Leading travel, tourism and recreation leaders gathered at the U.S. Department of the Interior and used an unusual format to share and discuss information about how America’s parks and great outdoors can be marketed effectively internationally and to younger and more diverse population segments, according to an announcement from the National Park Service (NPS) and National Park Hospitality Association (NPHA). The 90-minute session was moderated by NPS Director Jon Jarvis and included three data-rich presentations followed by discussions with four experts.

The program – Marketing Parks and the Great Outdoors to All Americans and More International Visitors, Too! – was produced jointly by the National Park Hospitality Association and the National Parks Promotion Council. The session had a live audience of national leaders in recreation, conservation, historic preservation and tourism, and was livestreamed nationwide. It is available here.

Brand USA President Chris Thompson began the session with a presentation on Why the Great Outdoors Sells to Today’s Travelers, noting that research on messages most capable of delivering the ambitious goal of the National Strategy on Travel and Tourism to return the U.S.A. to prominence in the international tourism market yielded a clear indication that America’s outdoors is both attractive and a fresh topic, and highlighted a new large-format feature film now being shot.

Millennials and the Outdoors was the focus of a second presenter, David Bratton of Destination Analysts, a leading consultant to destination-area marketers. He related the outdoors message to five key Millennial “drivers,” and emphasized that Millennials could be attracted once outdoors awareness is achieved. A third presentation, Fortifying the Outdoor Legacy for Latino Americans, was delivered by Carlos Alcazar, Managing Director of The Tombras Group. Carlos emphasized that Latinos are already big outdoors users, but often seek different experiences from more traditional visitors to the outdoors and also want to be invited to and made welcome in parks.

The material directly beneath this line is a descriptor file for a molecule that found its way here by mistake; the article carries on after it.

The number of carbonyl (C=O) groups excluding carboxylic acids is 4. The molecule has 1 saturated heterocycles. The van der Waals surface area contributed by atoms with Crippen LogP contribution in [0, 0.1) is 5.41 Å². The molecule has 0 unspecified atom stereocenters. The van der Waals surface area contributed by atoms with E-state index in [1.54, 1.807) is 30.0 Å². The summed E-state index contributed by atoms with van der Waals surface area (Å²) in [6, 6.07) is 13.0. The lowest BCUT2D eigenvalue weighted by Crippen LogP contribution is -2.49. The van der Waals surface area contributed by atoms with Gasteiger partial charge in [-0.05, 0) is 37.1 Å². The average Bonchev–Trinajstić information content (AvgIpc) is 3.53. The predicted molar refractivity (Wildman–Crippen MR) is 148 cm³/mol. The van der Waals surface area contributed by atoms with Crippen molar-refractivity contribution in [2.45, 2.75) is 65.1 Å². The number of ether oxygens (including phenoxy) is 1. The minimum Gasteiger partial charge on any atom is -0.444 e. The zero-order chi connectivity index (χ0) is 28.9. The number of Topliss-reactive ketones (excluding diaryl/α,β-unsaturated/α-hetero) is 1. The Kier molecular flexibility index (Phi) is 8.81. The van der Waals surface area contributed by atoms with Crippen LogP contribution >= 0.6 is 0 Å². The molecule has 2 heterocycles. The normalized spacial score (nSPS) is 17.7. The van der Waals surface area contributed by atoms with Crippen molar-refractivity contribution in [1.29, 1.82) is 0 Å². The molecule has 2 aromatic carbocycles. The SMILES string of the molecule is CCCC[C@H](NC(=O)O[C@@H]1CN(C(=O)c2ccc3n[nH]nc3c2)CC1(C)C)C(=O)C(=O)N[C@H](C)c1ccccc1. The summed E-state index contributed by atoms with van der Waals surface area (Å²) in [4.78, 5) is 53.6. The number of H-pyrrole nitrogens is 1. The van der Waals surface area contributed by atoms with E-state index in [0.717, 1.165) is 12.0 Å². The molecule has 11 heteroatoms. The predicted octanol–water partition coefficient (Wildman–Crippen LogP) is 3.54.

Discussions on the three topics involved the presenters, moderator Jarvis and four expert responders: Jerry Jacobs Jr., principal, Delaware North Companies and member, U.S. Travel and Tourism Advisory Board; John Peters, president, USA Today Travel Media Group; Ken Dowling, partner, GREYnyc; and Stephanie Meeks, president, National Trust for Historic Preservation.

The session was designed to complement and support efforts of the NPS to prepare for its 100th anniversary in 2016 and to use the anniversary to ensure the relevancy of parks, and their widespread benefits, to the nation’s changing lifestyles and demographics. The presenters and responders supported increased connectivity as a vital ingredient for the future of parks and the outdoors, and also agreed on the importance of storytelling as a feature of parks – from the distant wildlands to the urban places with rich historic and cultural attributes.

Despite fiscal and other challenges, the assembled experts were optimistic that inclusion in Centennial discussions of populations now underserved by parks and the great outdoors would help ignite social media and peer-to-peer networks which would complement traditional family efforts and recreation community outreach efforts.

NPHA Chairman Terry MacRae, whose company transports visitors to the Statue of Liberty, Alcatraz and other park locations each year, praised the active involvement of the NPS in the program and in efforts to invite all Americans to enjoy their legacy of parks. “America’s parks are cherished today and will remain that way if NPS and its partners work seamlessly and reach out to those who are not now directly benefitting from our parks. Increased visitation will bring new resources allowing for better care for our parks. A key message of the session was that we have discussed changes affecting parks. Now it is time for action to respond to change.”

The NPHA leader also noted that NPHA plans additional public forums to discuss key park issues, including a focus on the role of parks in helping Americans be healthier and improved operational coordination between key tourism, recreation, conservation and cultural interests.